But what Rublev does here is to turn a theophany story into a pictorial meditation on the relations of the three persons of the Holy Trinity.  He depicts the haloed faces of the three angels identically – for they all equally share the divine nature.  He has their wings touch and overlap, but keeps their bodies separate – to signify both the distinctness of their respective identities and the unity of their fellowship.  He shows their heads bowed reverently toward each other – for each demonstrates his distinctive personhood by honoring the other two.  He gives the figure to the left a shimmering golden robe, representing the Father’s supreme authority; he clothes the figure in the middle in a brown robe, signifying the Son’s earthly humility; and he shows the figure to the right in a green robe, symbolizing the Spirit’s office as “the Lord, the giver of Life.”  In this great icon, the color palette, the composition of the scene, and the facial expressions, bodily postures, hand gestures and costuming of the figures are all meant to express the threeness of the Divine One, and the oneness of the Holy Three.  They dine eucharistically in a perfect fellowship of eternal, reciprocal love.  But they are not dancing.


[1] Eugene H. Peterson, Christ Plays in Ten Thousand Places: A Conversation in Spiritual Theology (Grand Rapids, MI: Eerdmans Publishing Co., 2005), 44f. The citation is from Karl Barth, Church Dogmatics I/1 (Edinburgh: T&T Clark, 1936), 425. Peterson acknowledges that “Perichoresis is not a New Testament word and not all theologians today accept is appropriateness as an image for Trinity. He also notes that Catherine LaCugna, who very much likes the image of the divine dance, recognizes that “the philological warrant for this is scant…” (344f, n15). But as we shall see, the philological evidence is not scant. It is nil.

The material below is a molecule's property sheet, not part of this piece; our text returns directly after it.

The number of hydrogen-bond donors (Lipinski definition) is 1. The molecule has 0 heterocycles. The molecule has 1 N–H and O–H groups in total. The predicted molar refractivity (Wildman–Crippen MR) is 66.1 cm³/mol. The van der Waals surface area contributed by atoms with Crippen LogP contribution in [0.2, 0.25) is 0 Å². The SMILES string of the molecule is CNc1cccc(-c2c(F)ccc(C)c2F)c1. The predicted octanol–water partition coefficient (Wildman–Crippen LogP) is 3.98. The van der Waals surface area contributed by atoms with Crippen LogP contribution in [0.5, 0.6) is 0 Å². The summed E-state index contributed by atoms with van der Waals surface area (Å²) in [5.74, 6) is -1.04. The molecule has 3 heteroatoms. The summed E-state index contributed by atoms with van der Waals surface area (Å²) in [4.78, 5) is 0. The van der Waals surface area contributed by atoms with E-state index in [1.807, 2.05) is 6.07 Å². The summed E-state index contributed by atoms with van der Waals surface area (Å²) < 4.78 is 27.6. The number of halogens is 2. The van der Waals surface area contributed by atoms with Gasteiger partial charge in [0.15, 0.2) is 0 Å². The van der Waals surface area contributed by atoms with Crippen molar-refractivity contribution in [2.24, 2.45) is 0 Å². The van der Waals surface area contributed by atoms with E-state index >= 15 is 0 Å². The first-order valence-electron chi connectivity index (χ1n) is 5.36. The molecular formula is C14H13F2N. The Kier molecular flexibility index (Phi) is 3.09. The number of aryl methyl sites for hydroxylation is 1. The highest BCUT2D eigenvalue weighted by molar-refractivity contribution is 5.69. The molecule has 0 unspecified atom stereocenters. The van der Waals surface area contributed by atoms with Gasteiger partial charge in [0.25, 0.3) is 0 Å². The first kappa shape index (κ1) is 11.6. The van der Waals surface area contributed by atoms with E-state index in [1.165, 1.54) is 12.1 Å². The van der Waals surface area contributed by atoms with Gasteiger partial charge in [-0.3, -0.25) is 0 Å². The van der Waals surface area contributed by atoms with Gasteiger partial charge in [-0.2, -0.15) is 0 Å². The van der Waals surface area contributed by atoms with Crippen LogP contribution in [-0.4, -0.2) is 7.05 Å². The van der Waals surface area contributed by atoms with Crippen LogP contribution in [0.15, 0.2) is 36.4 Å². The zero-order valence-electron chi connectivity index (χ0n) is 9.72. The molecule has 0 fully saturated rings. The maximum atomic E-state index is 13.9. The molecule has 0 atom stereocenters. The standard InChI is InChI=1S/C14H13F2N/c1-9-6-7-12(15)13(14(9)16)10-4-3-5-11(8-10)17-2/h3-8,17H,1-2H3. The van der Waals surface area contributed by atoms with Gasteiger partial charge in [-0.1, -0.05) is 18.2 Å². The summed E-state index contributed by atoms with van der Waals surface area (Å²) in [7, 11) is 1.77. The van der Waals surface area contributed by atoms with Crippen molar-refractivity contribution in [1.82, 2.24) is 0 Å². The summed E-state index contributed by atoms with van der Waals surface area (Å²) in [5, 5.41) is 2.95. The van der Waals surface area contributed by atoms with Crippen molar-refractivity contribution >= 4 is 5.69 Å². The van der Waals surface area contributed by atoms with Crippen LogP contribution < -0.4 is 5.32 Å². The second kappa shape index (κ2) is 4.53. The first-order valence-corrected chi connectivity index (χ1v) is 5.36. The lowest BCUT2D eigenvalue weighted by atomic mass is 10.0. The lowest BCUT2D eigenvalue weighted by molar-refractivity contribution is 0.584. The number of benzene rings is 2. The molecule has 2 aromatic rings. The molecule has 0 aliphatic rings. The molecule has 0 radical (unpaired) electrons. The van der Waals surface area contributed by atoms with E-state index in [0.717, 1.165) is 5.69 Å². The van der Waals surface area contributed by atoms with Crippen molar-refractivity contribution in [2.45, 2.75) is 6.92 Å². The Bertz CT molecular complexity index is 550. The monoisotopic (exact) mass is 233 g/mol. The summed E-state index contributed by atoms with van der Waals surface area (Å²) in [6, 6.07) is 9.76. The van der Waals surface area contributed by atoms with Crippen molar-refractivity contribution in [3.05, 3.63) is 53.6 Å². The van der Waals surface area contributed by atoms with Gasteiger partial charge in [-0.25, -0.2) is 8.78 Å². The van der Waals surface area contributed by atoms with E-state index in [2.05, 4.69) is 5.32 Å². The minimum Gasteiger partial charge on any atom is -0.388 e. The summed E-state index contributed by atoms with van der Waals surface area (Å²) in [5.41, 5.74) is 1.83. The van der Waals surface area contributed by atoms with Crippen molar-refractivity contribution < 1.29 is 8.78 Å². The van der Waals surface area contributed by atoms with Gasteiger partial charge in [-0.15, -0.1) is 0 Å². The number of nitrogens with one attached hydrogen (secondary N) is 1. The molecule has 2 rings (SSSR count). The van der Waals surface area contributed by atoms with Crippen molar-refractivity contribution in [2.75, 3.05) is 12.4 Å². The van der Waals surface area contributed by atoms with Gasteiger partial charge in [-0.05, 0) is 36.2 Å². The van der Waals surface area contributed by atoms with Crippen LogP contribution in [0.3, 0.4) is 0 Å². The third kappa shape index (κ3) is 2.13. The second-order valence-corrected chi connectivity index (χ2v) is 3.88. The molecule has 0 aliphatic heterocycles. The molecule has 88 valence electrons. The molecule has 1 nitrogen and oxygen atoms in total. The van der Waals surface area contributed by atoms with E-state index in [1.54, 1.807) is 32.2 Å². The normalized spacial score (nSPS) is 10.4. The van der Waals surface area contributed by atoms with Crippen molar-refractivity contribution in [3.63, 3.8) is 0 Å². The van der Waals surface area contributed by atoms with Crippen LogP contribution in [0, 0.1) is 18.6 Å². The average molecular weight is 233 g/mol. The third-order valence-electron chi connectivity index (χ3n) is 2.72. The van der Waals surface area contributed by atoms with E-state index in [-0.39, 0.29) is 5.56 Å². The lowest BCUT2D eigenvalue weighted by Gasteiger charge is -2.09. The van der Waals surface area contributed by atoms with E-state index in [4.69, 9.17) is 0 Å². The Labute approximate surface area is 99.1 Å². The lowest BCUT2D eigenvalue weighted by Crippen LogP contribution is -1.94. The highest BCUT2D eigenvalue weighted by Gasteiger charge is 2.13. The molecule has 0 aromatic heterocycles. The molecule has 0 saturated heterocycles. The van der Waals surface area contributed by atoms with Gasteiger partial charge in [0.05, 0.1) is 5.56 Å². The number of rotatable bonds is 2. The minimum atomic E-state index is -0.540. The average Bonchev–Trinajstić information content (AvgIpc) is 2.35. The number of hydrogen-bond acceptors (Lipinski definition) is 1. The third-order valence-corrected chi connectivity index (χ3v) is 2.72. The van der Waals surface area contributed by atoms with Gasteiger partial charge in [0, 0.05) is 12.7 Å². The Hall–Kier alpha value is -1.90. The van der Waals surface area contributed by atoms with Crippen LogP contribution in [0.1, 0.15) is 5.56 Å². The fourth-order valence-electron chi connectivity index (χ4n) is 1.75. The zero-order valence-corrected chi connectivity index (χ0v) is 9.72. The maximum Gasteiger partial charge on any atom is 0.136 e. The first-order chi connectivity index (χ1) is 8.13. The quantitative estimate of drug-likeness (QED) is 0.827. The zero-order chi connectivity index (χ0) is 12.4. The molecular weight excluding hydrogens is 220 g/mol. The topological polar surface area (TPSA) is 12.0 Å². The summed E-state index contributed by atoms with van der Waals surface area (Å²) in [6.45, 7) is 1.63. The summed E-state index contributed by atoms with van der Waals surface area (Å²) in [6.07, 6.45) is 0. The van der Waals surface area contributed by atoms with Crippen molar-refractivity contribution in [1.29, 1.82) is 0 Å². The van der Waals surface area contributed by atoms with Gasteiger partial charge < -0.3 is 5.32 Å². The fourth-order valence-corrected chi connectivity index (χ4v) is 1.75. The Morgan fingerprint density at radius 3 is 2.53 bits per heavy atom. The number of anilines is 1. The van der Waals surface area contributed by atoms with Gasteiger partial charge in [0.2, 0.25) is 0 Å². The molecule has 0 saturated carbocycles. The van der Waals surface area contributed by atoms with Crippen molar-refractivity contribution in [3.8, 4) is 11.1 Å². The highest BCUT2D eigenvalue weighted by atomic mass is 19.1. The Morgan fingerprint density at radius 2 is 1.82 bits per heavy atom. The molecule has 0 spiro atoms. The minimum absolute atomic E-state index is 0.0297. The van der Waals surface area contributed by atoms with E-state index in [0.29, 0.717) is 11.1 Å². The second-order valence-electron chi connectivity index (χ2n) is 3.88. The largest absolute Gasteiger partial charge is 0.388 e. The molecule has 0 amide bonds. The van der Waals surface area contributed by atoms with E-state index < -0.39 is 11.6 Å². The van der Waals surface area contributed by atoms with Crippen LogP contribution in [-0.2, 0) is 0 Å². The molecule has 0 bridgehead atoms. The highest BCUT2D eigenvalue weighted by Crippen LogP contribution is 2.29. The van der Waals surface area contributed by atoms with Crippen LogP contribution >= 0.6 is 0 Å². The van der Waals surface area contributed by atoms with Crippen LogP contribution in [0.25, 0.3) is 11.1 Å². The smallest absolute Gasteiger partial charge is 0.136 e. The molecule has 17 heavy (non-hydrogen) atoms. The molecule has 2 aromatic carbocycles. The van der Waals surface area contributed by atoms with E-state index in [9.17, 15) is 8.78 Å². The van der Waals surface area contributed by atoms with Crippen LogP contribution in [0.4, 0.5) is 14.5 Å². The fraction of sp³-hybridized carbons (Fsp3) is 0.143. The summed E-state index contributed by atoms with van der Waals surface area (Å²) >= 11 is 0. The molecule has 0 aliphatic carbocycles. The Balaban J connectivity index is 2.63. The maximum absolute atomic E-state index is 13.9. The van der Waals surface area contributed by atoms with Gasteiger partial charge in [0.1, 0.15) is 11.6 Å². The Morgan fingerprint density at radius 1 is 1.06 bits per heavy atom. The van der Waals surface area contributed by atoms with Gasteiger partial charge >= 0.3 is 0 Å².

[2] For the hyper-persnickety, the two verbs just given mean “I dance” and “I make room,” respectively. Dictionaries usually show the first person singular active indicative form of Greek verbs, whereas English verbs are conventionally given as infinitives.

[3] See G. W. H. Lampe, A Patristic Greek Lexicon (Oxford: Clarendon Press, 2003), s.v. perichōreo, p. 1077, and perichōrēsis, pp. 1077f.

[4] G[eorge] L[eonard] Prestige, God in Patristic Thought ([London]: William Heinemann Ltd., 1936; reprint ed., London: SPCK, 1981), 282-301.

[5] “Holy Trinity Icon,”